The agreement is a continuation of the strategic partnership of the two Russian companies on developing an effective logistics model for the transportation of hydrocarbons in the Arctic zone of the Russian Federation, and optimizing the Arctic fleet both in terms of quantity and technical parameters.
The deal will also cover Novatek’s other Arctic projects, the two companies said in a joint release.
The duo has pioneered shipping through the Northern Sea Route and in July 2017 Sovcomflot’s Christophe de Margerie, the world’s first ice-breaking LNG tanker, became the first tanker to traverse the route unescorted.
Christophe de Margerie is the first in a series of 15 carriers being constructed for the Yamal LNG project by Korean shipbuilder Daewoo Shipbuilding and Marine Engineering (DSME) under a USD 320 million shipbuilding deal signed in 2014.
“Our unique partnership with Sovcomflot will optimize our LNG transport model through the Arctic zone by efficiently and effectively using ice-class tankers,” Novatek’s Chairman of Management Board, Leonid Mikhelson, said.
  • World Maritime News
BAE Systems wins £20bn contract to build Australian warships
BAE Systems has been awarded a £20bn contract to build a new generation of warships for Australia.  Shares in BAE rose by more than 1% following the announcement.
The frigates will be built down under but the PM said the export of a British design was an "enormous boost" for the UK economy.
The prime minister raised the possible deal with Australian PM Malcolm Turnbull at Chequers earlier this year, and its award follows four years of high-level talks between the two countries.
It is part of a £112bn spending programme by the government in Canberra.
BAE Systems will design ships to be built in Australia.  BAE Systems chief executive Charles Woodburn said the contract reinforced the company's position as a "leading designer and builder of complex maritime platforms".
"I am proud that our world-class anti-submarine warfare design and our approach to transferring technology and skills to the nations in which we work is expected to contribute to the development of an enduring world-class naval shipbuilding industry in Australia," he said.
Mrs May said: "The sheer scale and nature of this contract puts the UK at the very forefront of maritime design and engineering, and demonstrates what can be achieved by UK industry and Government working hand-in-hand.
"We have always been clear that as we leave the EU we have an opportunity to build on our close relationships with allies like Australia. This deal is a perfect illustration that the Government is doing exactly that.
  • Sky News
Headlines Thursday 28th June 2018
Thorco Lineage Refloated, Drifting off Raroia
The recently grounded general cargo ship Thorco Lineage was refloated from its resting place on the Raroia Atoll, French Polynesia, on June 27.
The French navy’s vessel Bougainville, which was sent to the site to assist the 16,500 dwt ship, attached a tow line to Thorco Lineage in the evening hours of June 26 and started maneuvers to free the vessel.
Bougainville managed to free the cargo ship from the reef, however, the salvage mission was interrupted as the towing cable broke soon after. The team made a number of failed attempts to reattach the tow line.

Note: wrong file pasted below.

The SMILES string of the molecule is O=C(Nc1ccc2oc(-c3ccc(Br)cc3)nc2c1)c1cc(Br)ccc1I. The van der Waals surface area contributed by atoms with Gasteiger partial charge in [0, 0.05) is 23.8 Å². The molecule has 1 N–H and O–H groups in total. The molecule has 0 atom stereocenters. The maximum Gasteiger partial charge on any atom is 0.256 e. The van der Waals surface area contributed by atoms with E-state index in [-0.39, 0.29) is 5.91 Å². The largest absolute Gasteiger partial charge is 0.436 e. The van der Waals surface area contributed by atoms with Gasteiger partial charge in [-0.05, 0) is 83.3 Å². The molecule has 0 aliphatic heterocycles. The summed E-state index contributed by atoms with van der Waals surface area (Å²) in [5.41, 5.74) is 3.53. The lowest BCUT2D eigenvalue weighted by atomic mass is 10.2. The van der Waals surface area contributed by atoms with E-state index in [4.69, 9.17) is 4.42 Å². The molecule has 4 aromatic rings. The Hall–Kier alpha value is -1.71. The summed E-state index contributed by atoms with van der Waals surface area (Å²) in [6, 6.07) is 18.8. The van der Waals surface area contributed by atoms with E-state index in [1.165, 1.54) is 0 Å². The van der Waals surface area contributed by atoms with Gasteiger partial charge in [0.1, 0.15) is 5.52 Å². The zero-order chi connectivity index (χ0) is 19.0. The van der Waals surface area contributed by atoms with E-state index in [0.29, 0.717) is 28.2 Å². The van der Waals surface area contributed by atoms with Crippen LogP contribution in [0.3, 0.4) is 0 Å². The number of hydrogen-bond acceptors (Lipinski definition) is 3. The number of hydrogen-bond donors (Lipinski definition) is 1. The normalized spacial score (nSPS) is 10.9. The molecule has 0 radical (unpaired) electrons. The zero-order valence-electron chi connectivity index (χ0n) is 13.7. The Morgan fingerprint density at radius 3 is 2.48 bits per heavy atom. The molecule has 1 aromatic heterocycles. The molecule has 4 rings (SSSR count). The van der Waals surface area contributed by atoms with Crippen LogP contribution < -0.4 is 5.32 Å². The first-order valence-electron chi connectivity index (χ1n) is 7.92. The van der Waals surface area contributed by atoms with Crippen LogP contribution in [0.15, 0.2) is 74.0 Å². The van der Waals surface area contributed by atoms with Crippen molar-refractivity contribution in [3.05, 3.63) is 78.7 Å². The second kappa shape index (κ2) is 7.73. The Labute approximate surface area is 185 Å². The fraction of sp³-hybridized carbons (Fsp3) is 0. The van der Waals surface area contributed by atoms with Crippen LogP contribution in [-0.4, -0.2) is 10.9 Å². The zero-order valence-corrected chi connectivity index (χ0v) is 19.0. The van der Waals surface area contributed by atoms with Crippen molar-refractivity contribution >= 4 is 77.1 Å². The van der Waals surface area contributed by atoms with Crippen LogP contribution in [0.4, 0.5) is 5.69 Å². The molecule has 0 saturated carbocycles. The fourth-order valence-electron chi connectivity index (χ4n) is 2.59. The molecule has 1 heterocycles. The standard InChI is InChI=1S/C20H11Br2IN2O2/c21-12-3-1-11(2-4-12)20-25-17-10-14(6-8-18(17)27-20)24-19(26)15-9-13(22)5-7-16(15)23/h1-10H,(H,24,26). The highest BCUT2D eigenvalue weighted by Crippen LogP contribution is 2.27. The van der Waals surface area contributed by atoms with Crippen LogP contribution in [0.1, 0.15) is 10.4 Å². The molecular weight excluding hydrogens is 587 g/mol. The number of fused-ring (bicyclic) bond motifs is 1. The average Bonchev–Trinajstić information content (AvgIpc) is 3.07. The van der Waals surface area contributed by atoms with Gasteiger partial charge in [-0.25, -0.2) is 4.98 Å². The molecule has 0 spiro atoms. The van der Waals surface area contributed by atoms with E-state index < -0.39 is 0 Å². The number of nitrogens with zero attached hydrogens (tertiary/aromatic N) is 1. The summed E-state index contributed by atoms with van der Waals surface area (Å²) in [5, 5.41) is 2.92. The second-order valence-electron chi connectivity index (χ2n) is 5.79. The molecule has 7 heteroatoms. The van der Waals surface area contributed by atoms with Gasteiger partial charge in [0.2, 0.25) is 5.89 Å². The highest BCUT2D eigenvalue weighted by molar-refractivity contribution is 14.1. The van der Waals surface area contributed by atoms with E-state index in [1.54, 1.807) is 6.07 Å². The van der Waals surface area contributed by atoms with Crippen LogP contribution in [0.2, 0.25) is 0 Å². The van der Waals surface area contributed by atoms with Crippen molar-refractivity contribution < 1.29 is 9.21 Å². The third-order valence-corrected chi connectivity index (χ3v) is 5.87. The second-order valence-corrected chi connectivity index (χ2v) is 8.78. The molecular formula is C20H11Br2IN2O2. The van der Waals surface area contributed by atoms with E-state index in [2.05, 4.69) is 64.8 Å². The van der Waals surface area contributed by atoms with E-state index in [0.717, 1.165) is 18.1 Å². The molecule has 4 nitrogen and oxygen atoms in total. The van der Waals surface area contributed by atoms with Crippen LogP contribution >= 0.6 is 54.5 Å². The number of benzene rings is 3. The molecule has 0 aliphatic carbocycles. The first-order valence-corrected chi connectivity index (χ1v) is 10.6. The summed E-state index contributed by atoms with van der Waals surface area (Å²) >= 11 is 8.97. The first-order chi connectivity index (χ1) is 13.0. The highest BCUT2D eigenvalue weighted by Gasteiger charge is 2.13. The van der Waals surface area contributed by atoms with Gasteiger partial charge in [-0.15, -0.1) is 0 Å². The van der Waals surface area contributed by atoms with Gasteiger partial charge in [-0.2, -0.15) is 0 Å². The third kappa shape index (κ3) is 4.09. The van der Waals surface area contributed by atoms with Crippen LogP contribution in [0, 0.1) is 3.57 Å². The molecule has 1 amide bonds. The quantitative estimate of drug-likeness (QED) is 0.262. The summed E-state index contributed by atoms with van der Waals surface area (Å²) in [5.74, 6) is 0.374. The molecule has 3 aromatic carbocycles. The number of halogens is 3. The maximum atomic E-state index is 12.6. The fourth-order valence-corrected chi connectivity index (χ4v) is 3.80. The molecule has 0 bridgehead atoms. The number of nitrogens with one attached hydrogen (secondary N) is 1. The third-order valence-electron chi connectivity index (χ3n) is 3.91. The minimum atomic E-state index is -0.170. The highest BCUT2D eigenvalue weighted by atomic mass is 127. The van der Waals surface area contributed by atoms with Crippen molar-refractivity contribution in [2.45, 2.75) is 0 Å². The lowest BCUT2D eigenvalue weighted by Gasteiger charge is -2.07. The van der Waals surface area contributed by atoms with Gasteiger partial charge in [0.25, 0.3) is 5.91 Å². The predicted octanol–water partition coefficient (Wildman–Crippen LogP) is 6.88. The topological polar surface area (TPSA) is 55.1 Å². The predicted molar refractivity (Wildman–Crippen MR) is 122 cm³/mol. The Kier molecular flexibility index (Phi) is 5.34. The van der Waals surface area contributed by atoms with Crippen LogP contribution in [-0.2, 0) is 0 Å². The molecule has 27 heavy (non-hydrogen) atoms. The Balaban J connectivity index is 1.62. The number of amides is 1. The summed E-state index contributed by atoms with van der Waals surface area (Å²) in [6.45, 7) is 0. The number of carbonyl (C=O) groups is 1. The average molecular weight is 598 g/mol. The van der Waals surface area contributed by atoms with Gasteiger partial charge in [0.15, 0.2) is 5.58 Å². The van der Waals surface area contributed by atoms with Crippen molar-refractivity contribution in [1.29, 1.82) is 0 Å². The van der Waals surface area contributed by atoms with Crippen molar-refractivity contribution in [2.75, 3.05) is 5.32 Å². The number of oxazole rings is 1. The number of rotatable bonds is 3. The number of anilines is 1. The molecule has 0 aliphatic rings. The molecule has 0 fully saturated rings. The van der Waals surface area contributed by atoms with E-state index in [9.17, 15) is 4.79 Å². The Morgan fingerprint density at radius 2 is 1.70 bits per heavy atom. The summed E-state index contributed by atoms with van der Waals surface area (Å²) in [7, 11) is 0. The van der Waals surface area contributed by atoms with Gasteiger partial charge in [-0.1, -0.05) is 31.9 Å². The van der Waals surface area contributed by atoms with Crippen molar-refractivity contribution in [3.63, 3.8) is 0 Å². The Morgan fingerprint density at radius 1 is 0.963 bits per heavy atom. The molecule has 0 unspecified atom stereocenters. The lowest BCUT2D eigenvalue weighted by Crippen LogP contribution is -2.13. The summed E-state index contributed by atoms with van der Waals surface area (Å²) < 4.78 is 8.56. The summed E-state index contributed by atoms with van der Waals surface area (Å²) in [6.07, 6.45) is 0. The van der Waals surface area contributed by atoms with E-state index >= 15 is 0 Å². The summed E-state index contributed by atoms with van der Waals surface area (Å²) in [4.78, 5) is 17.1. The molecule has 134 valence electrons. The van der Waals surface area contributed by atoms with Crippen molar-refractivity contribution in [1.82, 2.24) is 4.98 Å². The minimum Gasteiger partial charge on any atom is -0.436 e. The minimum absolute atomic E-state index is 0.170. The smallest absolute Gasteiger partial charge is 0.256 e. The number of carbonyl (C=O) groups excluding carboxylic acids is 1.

Thorco Lineage is currently drifting in the open sea, south-west parallel to the west coast of Raroia, according to a statement by French Polynesia’s High Commissioner, René Bidal. The vessel is being monitored by Bougainville.
Joint Rescue Coordination Center French Polynesia (JRCC Tahiti) informed that, according to its drift prediction models, Thorco Lineage should continue drifting offshore in the Southwest.
The team at the site managed to conduct an underwater inspection, discovering damage on the hull and the ship’s propeller, but there were no signs of pollution. The ship is believed to be suitable for several days of towing.
  • World Maritime News
GoodBulk Shelves IPO Plans
GoodBulk, Monaco-headquartered bulker owner and operator, informed that it has postponed its proposed initial public offering (IPO) due to adverse market conditions.
The company revealed its IPO plans at the beginning of June and was aiming to raise USD 140 million by listing its common shares on the Nasdaq Global Select Market.
Under the plan, GoodBulk was going to offer a total of 8.5 million common shares at a price between USD 15.50 to USD 17.50 per common share. The underwriters would have been also given the option to purchase up to 1,275,000 additional common shares.
The net proceeds from the IPO, together with cash on hand and additional borrowings, were intended for the cash portion of the purchase price of up to five secondhand Capesizes.
The bulker owner did not specify when the plan might be resumed, explaining that it would depend on the market developments.
  • World Maritime News
Brexit: May warned over 'disappointing' progress in talks
Mrs May will address EU leaders at a working dinner.  Theresa May has been warned that time is running out to secure a Brexit deal as she prepares to face the other 27 EU leaders at a summit in Brussels.
The PM will brief all her counterparts for the last time before October, when both sides hope a deal will be done on the UK's March 2019 departure.
But Irish leader Leo Varadkar said the lack of progress was "disappointing".
He said he expected fellow leaders to send a "strong message" to Mrs May that talks had to "intensify".